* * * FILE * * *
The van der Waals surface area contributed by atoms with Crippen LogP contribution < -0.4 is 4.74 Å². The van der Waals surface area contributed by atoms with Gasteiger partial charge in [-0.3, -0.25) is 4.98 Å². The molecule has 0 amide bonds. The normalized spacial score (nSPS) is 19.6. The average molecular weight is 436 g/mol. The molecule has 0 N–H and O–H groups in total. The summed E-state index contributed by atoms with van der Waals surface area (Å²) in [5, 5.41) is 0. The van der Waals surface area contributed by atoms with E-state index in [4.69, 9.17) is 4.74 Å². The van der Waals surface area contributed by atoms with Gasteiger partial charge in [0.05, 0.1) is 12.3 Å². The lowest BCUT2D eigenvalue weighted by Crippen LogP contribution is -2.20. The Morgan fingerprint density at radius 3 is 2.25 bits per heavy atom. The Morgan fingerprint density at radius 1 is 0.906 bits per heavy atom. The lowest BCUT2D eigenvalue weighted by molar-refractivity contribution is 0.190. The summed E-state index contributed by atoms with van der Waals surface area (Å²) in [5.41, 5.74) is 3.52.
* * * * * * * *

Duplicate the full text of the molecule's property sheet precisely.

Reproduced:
The van der Waals surface area contributed by atoms with Crippen LogP contribution < -0.4 is 4.74 Å². The van der Waals surface area contributed by atoms with Gasteiger partial charge in [-0.3, -0.25) is 4.98 Å². The molecule has 0 amide bonds. The normalized spacial score (nSPS) is 19.6. The average molecular weight is 436 g/mol. The molecule has 0 N–H and O–H groups in total. The summed E-state index contributed by atoms with van der Waals surface area (Å²) in [5, 5.41) is 0. The van der Waals surface area contributed by atoms with E-state index in [4.69, 9.17) is 4.74 Å². The van der Waals surface area contributed by atoms with Gasteiger partial charge in [0.05, 0.1) is 12.3 Å². The lowest BCUT2D eigenvalue weighted by Crippen LogP contribution is -2.20. The Morgan fingerprint density at radius 3 is 2.25 bits per heavy atom. The Morgan fingerprint density at radius 1 is 0.906 bits per heavy atom. The lowest BCUT2D eigenvalue weighted by molar-refractivity contribution is 0.190. The summed E-state index contributed by atoms with van der Waals surface area (Å²) in [5.41, 5.74) is 3.52.